The 21-year-old is the third youngest player on the team and the AFL is a respected offseason league for prospects. A good showing from Robert would be a sign that he is beginning to develop his talent into playable tools.

The injury could be minor so no need to ring the alarm bells yet, but the AFL season is barely more than a month long. Even a short-term injury could prevent him from making up for some of the lost playing time from the 2018 minor league season.

Sonny Gray is available: Could he be a one-year stopgap for the White Sox?

1012_sonny_gray.jpg
USA TODAY

Sonny Gray is available: Could he be a one-year stopgap for the White Sox?

The White Sox have a hole or two to plug in their starting rotation. Could Sonny Gray be an answer?

New York Yankees general manager Brian Cashman said Friday that he's looking to trade Gray away from the Bronx this winter.

Gray isn't as attractive an add as he was a few years back, when he was coming off a sensational 2015 campaign that saw him post a 2.73 ERA and log 208 innings. He went to the All-Star Game and finished third in the AL Cy Young vote that year.

Since, he's been less successful. He made just 22 starts with the Oakland Athletics in 2016 and had a 5.69 ERA. The following season, he started with a strong 3.43 ERA in 16 starts for the A's before the midseason trade that sent him to the Yankees, where he made 11 starts with a 3.72 ERA. This season didn't go too well, earning Gray a move to the bullpen. He finished with a 4.90 ERA in 30 games, only 23 of those being starts. He threw just 29.1 innings over his final 10 appearances of the season, three of which were starts. He had a 5.26 ERA with 50 walks in 113 innings as a starter in 2018.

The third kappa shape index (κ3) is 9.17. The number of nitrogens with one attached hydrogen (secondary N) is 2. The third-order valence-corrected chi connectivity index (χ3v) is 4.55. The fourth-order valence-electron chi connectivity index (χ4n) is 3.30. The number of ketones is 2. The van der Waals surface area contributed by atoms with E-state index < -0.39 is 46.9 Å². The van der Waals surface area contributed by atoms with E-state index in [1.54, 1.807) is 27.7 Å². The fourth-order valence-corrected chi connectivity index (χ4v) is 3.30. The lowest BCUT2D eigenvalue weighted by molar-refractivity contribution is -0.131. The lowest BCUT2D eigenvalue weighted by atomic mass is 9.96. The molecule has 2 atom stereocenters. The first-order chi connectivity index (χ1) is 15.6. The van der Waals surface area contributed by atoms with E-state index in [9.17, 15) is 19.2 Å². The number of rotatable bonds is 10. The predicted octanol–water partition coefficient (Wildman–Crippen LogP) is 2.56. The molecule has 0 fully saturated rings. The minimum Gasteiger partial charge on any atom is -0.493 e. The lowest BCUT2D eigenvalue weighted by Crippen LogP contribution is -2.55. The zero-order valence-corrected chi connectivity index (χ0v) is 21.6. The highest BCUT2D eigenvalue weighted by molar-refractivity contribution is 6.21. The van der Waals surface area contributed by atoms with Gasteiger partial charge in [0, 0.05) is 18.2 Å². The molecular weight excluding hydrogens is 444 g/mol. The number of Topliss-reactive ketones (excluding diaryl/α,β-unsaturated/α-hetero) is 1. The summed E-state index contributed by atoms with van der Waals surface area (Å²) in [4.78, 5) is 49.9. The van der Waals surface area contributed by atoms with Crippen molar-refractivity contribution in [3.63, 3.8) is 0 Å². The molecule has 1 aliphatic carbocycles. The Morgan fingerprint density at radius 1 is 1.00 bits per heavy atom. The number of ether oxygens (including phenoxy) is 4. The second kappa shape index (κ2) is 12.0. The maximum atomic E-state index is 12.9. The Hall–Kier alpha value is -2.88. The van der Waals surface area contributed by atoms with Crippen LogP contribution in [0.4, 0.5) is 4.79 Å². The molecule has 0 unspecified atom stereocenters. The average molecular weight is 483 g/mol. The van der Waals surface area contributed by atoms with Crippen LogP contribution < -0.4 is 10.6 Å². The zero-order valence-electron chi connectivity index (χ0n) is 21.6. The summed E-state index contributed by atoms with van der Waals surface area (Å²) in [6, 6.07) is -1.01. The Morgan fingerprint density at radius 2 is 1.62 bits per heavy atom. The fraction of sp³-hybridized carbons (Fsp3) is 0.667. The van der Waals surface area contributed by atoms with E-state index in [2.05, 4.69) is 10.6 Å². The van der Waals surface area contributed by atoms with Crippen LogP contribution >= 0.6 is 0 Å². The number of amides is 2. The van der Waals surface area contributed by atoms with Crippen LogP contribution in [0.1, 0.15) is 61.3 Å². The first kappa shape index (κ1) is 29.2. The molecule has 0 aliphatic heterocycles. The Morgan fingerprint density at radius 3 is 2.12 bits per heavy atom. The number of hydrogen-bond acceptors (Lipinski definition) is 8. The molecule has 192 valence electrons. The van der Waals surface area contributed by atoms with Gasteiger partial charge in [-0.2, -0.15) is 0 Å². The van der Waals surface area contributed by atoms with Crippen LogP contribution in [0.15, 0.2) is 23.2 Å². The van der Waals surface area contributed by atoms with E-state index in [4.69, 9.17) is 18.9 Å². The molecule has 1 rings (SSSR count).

Those numbers won't leap off the page (in a positive way) for anyone, but there's no doubt that a potential deal for Gray would be a low-risk move for the White Sox. For a team looking to add 40 percent of a starting rotation, being able to do so cheaply — be it from a dollar or prospect standpoint — would be a good thing, especially if the strategy ends up being to simply add one-year fill-ins while Michael Kopech recovers from Tommy John surgery and Dylan Cease makes his way to the major leagues.

However, Gray's 57-walk total from the 2018 season could be something the White Sox would want to stay away from. After all, White Sox pitchers led the AL with 653 walks this season. They also had five of the top 21 walk-issuing pitchers in the Junior Circuit: Lucas Giolito led the league with 90, James Shields was third with 78, Reynaldo Lopez was fifth with 75, Hector Santiago was 15th with 60, and Carlos Rodon was 21st with 55. Gray slotted in right ahead of Rodon.

But Gray has obviously produced results in the past, and whether the White Sox are looking to simply plug the holes in the 2019 staff or potentially find a sign-and-flip candidate for the 2019 trade deadline — he's slated to hit free agency after the 2019 season — Gray could fit that bill. One thing's for sure: He's available.